Lot 129. A gilt-bronze figure of a seated Bodhisattva, Sui-Tang dynasty (581-907). Height 6 in., 15 cm. Estimate 80,000 — 120,000 USD. Courtesy Sotheby's.
the deity seated with a single leg crossed over a pendent leg, one hand raised up, the other resting on the knee, the dhoti and shawl draped over the shoulder and falling in natural folds around the contours of the body, adorned with an elaborate necklace and jeweled earrings, the face bearing a contemplative expression, the round face framed by long tresses falling across the shoulders, the figure seated on a round openwork stool further raised on a square openwork plinth, an openwork flame mandorla clasped to the back.
Provenance: Collection of Stephen Junkunc, III (d. 1978).
Note: This finely cast figure exemplifies a crucial sculptural transition from the linear and more structured depiction of the deity in the Sui dynasty to the fully rounded, fleshy forms of the Tang. The figure's contemplative expression, swelling torso and its crisp casting, as seen in the modeling of the flaming mandorla, are remarkable. Small bronze figures of Buddha and bodhisattvas were made in China from as early as the 5th century AD, albeit in small numbers. These sculptures were intended for personal devotion, often placed in small altars and shrines in the homes of devotees, and played an essential role in the spread of Buddhism and its icons.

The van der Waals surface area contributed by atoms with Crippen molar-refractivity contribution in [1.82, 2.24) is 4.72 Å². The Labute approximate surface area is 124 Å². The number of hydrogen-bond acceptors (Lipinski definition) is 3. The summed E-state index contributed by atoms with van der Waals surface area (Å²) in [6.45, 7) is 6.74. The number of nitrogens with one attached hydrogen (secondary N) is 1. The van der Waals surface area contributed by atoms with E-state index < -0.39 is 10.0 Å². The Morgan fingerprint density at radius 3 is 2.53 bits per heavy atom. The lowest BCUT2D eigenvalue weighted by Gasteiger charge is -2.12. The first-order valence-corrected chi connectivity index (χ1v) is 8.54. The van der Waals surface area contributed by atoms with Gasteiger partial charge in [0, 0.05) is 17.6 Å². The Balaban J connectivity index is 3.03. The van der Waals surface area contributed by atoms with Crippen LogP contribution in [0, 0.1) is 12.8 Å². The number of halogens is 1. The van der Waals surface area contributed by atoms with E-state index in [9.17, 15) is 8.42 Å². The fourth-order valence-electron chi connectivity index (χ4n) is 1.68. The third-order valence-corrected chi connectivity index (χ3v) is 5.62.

While no closely related example appears to have been published, this piece shares similarities with a number of bronze votive figures from the early Tang dynasty: a bronze figure of Buddha seated with crossed legs exhibiting similar facial and physical traits, in the National Palace Museum, Taipei, was included in the Museum's exhibition The Crucible of Compassion and Wisdom, Taipei, 1987, cat. no. 80, together with a related figure of a bodhisattva, cat. no. 79; a bronze seated bodhisattva that displays a similar rendering of the flames on the mandorla, is illustrated in Sen-Oku Hakuko Kan, Kondo Butsu [Gilt Bronze Sculptures], Tokyo, 2004, pl. 27. Compare also two figures attributed to the Sui dynasty, in the National Palace Museum, Taipei, included in the Museum's exhibition The Casting of Religion. A Special Exhibition of Mr Peng Kai-dong's Donation, Taipei, 2004, cat. nos 122 and 123, the latter cast with a similarly draped robe.
It is interesting to note that figures of this type are often depicted standing on rectangular platforms with shaped cartouches. These simulate raised wooden platforms that were commonly used in the period. A wooden go game board featuring similar cartouches and attributed to the Tang dynasty, was excavated in Turpan, Xinjiang, and illustrated Tianshan gudao dongxi feng [Ancient roads of Mount Tianshan. The meeting of East and West], Beijing, 2002, pl. 206.
Sotheby's. Junkunc: Arts of Ancient China, New York, 19 march 2019, 10:00 AM